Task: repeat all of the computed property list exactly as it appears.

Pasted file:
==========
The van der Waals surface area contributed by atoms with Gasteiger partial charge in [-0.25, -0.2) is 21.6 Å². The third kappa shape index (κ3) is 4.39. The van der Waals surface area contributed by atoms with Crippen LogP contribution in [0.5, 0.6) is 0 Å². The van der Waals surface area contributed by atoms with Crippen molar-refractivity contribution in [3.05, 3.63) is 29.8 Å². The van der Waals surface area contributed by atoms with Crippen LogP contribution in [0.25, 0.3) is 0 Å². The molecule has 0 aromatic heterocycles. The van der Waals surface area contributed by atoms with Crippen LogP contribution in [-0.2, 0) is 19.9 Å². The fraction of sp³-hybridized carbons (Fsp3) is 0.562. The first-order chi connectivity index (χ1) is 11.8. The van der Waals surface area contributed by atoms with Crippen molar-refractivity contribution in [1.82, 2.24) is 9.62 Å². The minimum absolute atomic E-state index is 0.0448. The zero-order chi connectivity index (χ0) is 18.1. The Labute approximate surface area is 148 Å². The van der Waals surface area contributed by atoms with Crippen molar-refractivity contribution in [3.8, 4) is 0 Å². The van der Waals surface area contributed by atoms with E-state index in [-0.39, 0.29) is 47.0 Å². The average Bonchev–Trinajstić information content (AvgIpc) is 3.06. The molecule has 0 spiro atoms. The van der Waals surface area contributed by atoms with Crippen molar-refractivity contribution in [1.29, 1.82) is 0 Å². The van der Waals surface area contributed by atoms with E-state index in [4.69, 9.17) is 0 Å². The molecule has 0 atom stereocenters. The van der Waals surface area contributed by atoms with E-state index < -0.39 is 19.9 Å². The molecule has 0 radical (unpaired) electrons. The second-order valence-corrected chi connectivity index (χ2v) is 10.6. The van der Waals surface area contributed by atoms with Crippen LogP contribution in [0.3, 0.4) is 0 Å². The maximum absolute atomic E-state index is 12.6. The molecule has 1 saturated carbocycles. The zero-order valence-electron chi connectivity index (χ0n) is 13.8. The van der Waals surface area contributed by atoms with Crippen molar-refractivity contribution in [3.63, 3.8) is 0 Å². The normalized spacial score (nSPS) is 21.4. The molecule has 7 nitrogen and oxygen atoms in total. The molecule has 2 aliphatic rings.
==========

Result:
The van der Waals surface area contributed by atoms with Gasteiger partial charge in [-0.25, -0.2) is 21.6 Å². The third kappa shape index (κ3) is 4.39. The van der Waals surface area contributed by atoms with Crippen LogP contribution in [0.5, 0.6) is 0 Å². The van der Waals surface area contributed by atoms with Crippen molar-refractivity contribution in [3.05, 3.63) is 29.8 Å². The van der Waals surface area contributed by atoms with Crippen LogP contribution in [0.25, 0.3) is 0 Å². The molecule has 0 aromatic heterocycles. The van der Waals surface area contributed by atoms with Crippen LogP contribution in [-0.2, 0) is 19.9 Å². The fraction of sp³-hybridized carbons (Fsp3) is 0.562. The first-order chi connectivity index (χ1) is 11.8. The van der Waals surface area contributed by atoms with Crippen molar-refractivity contribution in [1.82, 2.24) is 9.62 Å². The minimum absolute atomic E-state index is 0.0448. The zero-order chi connectivity index (χ0) is 18.1. The Labute approximate surface area is 148 Å². The van der Waals surface area contributed by atoms with Crippen molar-refractivity contribution in [3.8, 4) is 0 Å². The van der Waals surface area contributed by atoms with E-state index in [-0.39, 0.29) is 47.0 Å². The average Bonchev–Trinajstić information content (AvgIpc) is 3.06. The molecule has 0 spiro atoms. The van der Waals surface area contributed by atoms with Crippen molar-refractivity contribution in [1.29, 1.82) is 0 Å². The van der Waals surface area contributed by atoms with E-state index in [4.69, 9.17) is 0 Å². The molecule has 0 atom stereocenters. The van der Waals surface area contributed by atoms with E-state index < -0.39 is 19.9 Å². The molecule has 0 radical (unpaired) electrons. The second-order valence-corrected chi connectivity index (χ2v) is 10.6. The van der Waals surface area contributed by atoms with Crippen LogP contribution in [0.3, 0.4) is 0 Å². The maximum absolute atomic E-state index is 12.6. The molecule has 1 saturated carbocycles. The zero-order valence-electron chi connectivity index (χ0n) is 13.8. The van der Waals surface area contributed by atoms with Crippen molar-refractivity contribution in [3.63, 3.8) is 0 Å². The normalized spacial score (nSPS) is 21.4. The molecule has 7 nitrogen and oxygen atoms in total. The molecule has 2 aliphatic rings.